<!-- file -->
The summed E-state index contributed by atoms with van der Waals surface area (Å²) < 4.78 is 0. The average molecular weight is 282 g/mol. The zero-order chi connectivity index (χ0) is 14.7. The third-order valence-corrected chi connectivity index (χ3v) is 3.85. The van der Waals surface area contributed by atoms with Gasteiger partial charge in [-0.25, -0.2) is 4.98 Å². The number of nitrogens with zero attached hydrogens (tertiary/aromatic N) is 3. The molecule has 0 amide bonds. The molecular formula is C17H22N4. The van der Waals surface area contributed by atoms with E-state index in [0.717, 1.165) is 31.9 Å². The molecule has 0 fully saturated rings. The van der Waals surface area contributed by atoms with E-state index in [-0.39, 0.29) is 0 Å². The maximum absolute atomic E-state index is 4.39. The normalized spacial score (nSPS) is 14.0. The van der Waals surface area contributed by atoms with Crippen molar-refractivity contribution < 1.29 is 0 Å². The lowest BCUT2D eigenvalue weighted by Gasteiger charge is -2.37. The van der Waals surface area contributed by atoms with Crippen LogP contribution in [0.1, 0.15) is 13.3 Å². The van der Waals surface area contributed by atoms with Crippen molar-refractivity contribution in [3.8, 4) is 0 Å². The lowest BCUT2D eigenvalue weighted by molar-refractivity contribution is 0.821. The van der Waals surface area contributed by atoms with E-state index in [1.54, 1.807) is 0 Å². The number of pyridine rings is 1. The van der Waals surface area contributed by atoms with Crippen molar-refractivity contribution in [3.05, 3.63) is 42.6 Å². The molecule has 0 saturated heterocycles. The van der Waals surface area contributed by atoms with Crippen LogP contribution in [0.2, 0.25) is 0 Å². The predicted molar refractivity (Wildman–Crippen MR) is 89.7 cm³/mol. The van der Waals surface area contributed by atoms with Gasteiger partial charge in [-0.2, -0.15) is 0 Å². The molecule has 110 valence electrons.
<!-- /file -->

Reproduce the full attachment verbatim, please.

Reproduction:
The summed E-state index contributed by atoms with van der Waals surface area (Å²) < 4.78 is 0. The average molecular weight is 282 g/mol. The zero-order chi connectivity index (χ0) is 14.7. The third-order valence-corrected chi connectivity index (χ3v) is 3.85. The van der Waals surface area contributed by atoms with Gasteiger partial charge in [-0.25, -0.2) is 4.98 Å². The number of nitrogens with zero attached hydrogens (tertiary/aromatic N) is 3. The molecule has 0 amide bonds. The molecular formula is C17H22N4. The van der Waals surface area contributed by atoms with E-state index in [0.717, 1.165) is 31.9 Å². The molecule has 0 fully saturated rings. The van der Waals surface area contributed by atoms with E-state index in [-0.39, 0.29) is 0 Å². The maximum absolute atomic E-state index is 4.39. The normalized spacial score (nSPS) is 14.0. The van der Waals surface area contributed by atoms with Crippen molar-refractivity contribution < 1.29 is 0 Å². The lowest BCUT2D eigenvalue weighted by Gasteiger charge is -2.37. The van der Waals surface area contributed by atoms with Crippen LogP contribution in [0.1, 0.15) is 13.3 Å². The van der Waals surface area contributed by atoms with Crippen molar-refractivity contribution in [3.8, 4) is 0 Å². The lowest BCUT2D eigenvalue weighted by molar-refractivity contribution is 0.821. The van der Waals surface area contributed by atoms with E-state index in [1.54, 1.807) is 0 Å². The number of pyridine rings is 1. The van der Waals surface area contributed by atoms with Crippen molar-refractivity contribution in [3.05, 3.63) is 42.6 Å². The molecule has 0 saturated heterocycles. The van der Waals surface area contributed by atoms with Crippen LogP contribution in [0.2, 0.25) is 0 Å². The predicted molar refractivity (Wildman–Crippen MR) is 89.7 cm³/mol. The van der Waals surface area contributed by atoms with Gasteiger partial charge in [-0.2, -0.15) is 0 Å². The molecule has 110 valence electrons.